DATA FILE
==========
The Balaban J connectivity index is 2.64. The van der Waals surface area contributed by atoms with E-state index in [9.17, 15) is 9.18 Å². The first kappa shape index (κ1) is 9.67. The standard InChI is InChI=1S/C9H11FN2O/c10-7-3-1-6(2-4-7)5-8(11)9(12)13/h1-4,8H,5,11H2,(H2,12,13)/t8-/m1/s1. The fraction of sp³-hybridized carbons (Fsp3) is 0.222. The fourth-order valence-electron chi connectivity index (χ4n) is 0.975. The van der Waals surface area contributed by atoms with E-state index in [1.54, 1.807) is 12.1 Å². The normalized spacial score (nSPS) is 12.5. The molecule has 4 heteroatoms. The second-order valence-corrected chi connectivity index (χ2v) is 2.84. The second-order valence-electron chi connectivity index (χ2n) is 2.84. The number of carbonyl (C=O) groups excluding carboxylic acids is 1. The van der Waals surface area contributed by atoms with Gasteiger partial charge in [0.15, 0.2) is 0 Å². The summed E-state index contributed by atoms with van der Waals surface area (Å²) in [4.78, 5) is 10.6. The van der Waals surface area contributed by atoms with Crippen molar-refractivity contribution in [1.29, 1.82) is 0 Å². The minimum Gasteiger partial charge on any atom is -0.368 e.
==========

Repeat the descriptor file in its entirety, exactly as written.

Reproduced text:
The Balaban J connectivity index is 2.64. The van der Waals surface area contributed by atoms with E-state index in [9.17, 15) is 9.18 Å². The first kappa shape index (κ1) is 9.67. The standard InChI is InChI=1S/C9H11FN2O/c10-7-3-1-6(2-4-7)5-8(11)9(12)13/h1-4,8H,5,11H2,(H2,12,13)/t8-/m1/s1. The fraction of sp³-hybridized carbons (Fsp3) is 0.222. The fourth-order valence-electron chi connectivity index (χ4n) is 0.975. The van der Waals surface area contributed by atoms with E-state index in [1.54, 1.807) is 12.1 Å². The normalized spacial score (nSPS) is 12.5. The molecule has 4 heteroatoms. The second-order valence-corrected chi connectivity index (χ2v) is 2.84. The second-order valence-electron chi connectivity index (χ2n) is 2.84. The number of carbonyl (C=O) groups excluding carboxylic acids is 1. The van der Waals surface area contributed by atoms with Gasteiger partial charge in [0.15, 0.2) is 0 Å². The summed E-state index contributed by atoms with van der Waals surface area (Å²) in [4.78, 5) is 10.6. The van der Waals surface area contributed by atoms with Crippen molar-refractivity contribution in [1.29, 1.82) is 0 Å². The minimum Gasteiger partial charge on any atom is -0.368 e.